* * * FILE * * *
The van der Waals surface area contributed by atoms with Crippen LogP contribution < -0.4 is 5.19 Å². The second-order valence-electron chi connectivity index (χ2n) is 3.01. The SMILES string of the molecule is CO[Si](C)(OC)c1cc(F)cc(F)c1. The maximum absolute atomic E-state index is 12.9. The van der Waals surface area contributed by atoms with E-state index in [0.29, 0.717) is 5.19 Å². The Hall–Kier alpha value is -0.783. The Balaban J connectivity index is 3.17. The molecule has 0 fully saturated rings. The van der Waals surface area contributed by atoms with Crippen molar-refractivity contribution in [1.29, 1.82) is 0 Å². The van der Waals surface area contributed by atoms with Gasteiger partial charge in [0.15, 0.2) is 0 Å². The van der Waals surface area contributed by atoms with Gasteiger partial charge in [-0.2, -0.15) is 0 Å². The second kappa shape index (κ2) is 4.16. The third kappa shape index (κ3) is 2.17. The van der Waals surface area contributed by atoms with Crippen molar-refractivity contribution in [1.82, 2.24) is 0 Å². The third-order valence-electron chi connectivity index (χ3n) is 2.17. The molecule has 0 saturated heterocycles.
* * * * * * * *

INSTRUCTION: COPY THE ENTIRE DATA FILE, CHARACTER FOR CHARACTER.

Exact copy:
The van der Waals surface area contributed by atoms with Crippen LogP contribution < -0.4 is 5.19 Å². The second-order valence-electron chi connectivity index (χ2n) is 3.01. The SMILES string of the molecule is CO[Si](C)(OC)c1cc(F)cc(F)c1. The maximum absolute atomic E-state index is 12.9. The van der Waals surface area contributed by atoms with E-state index in [0.29, 0.717) is 5.19 Å². The Hall–Kier alpha value is -0.783. The Balaban J connectivity index is 3.17. The molecule has 0 fully saturated rings. The van der Waals surface area contributed by atoms with Crippen molar-refractivity contribution in [1.29, 1.82) is 0 Å². The van der Waals surface area contributed by atoms with Gasteiger partial charge in [0.15, 0.2) is 0 Å². The van der Waals surface area contributed by atoms with Gasteiger partial charge in [-0.2, -0.15) is 0 Å². The second kappa shape index (κ2) is 4.16. The third kappa shape index (κ3) is 2.17. The van der Waals surface area contributed by atoms with Crippen molar-refractivity contribution in [1.82, 2.24) is 0 Å². The third-order valence-electron chi connectivity index (χ3n) is 2.17. The molecule has 0 saturated heterocycles.